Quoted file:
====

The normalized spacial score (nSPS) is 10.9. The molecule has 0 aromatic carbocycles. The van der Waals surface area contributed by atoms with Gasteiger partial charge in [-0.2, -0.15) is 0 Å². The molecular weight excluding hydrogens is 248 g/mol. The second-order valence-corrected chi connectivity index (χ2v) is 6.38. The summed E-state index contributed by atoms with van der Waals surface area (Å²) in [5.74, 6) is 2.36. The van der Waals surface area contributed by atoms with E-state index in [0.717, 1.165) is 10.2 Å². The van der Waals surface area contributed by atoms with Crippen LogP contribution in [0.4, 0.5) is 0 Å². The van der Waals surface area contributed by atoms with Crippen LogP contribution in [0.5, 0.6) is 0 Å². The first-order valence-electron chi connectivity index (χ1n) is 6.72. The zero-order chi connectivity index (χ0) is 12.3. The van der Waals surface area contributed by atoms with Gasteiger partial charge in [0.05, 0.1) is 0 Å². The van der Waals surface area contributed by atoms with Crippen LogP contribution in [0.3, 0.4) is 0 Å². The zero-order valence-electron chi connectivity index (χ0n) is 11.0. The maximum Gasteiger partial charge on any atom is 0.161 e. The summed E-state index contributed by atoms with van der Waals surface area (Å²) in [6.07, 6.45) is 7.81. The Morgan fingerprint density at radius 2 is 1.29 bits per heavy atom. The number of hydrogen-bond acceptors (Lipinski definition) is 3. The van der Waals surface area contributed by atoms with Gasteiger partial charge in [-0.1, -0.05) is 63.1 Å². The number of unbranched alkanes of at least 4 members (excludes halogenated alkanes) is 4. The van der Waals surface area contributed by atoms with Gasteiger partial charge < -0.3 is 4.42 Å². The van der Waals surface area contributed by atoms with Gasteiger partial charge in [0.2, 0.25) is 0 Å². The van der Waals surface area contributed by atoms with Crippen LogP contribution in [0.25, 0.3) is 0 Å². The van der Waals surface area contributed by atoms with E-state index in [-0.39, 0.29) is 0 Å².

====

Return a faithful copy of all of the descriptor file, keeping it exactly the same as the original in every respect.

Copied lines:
The normalized spacial score (nSPS) is 10.9. The molecule has 0 aromatic carbocycles. The van der Waals surface area contributed by atoms with Gasteiger partial charge in [-0.2, -0.15) is 0 Å². The molecular weight excluding hydrogens is 248 g/mol. The second-order valence-corrected chi connectivity index (χ2v) is 6.38. The summed E-state index contributed by atoms with van der Waals surface area (Å²) in [5.74, 6) is 2.36. The van der Waals surface area contributed by atoms with E-state index in [0.717, 1.165) is 10.2 Å². The van der Waals surface area contributed by atoms with Crippen LogP contribution in [0.4, 0.5) is 0 Å². The van der Waals surface area contributed by atoms with Crippen LogP contribution in [0.5, 0.6) is 0 Å². The first-order valence-electron chi connectivity index (χ1n) is 6.72. The zero-order chi connectivity index (χ0) is 12.3. The van der Waals surface area contributed by atoms with Gasteiger partial charge in [0.05, 0.1) is 0 Å². The van der Waals surface area contributed by atoms with Crippen LogP contribution in [0.3, 0.4) is 0 Å². The zero-order valence-electron chi connectivity index (χ0n) is 11.0. The maximum Gasteiger partial charge on any atom is 0.161 e. The summed E-state index contributed by atoms with van der Waals surface area (Å²) in [6.07, 6.45) is 7.81. The Morgan fingerprint density at radius 2 is 1.29 bits per heavy atom. The number of hydrogen-bond acceptors (Lipinski definition) is 3. The van der Waals surface area contributed by atoms with Gasteiger partial charge in [-0.1, -0.05) is 63.1 Å². The number of unbranched alkanes of at least 4 members (excludes halogenated alkanes) is 4. The van der Waals surface area contributed by atoms with Gasteiger partial charge < -0.3 is 4.42 Å². The van der Waals surface area contributed by atoms with Gasteiger partial charge in [0.2, 0.25) is 0 Å². The van der Waals surface area contributed by atoms with Crippen LogP contribution in [0.25, 0.3) is 0 Å². The van der Waals surface area contributed by atoms with E-state index in [-0.39, 0.29) is 0 Å².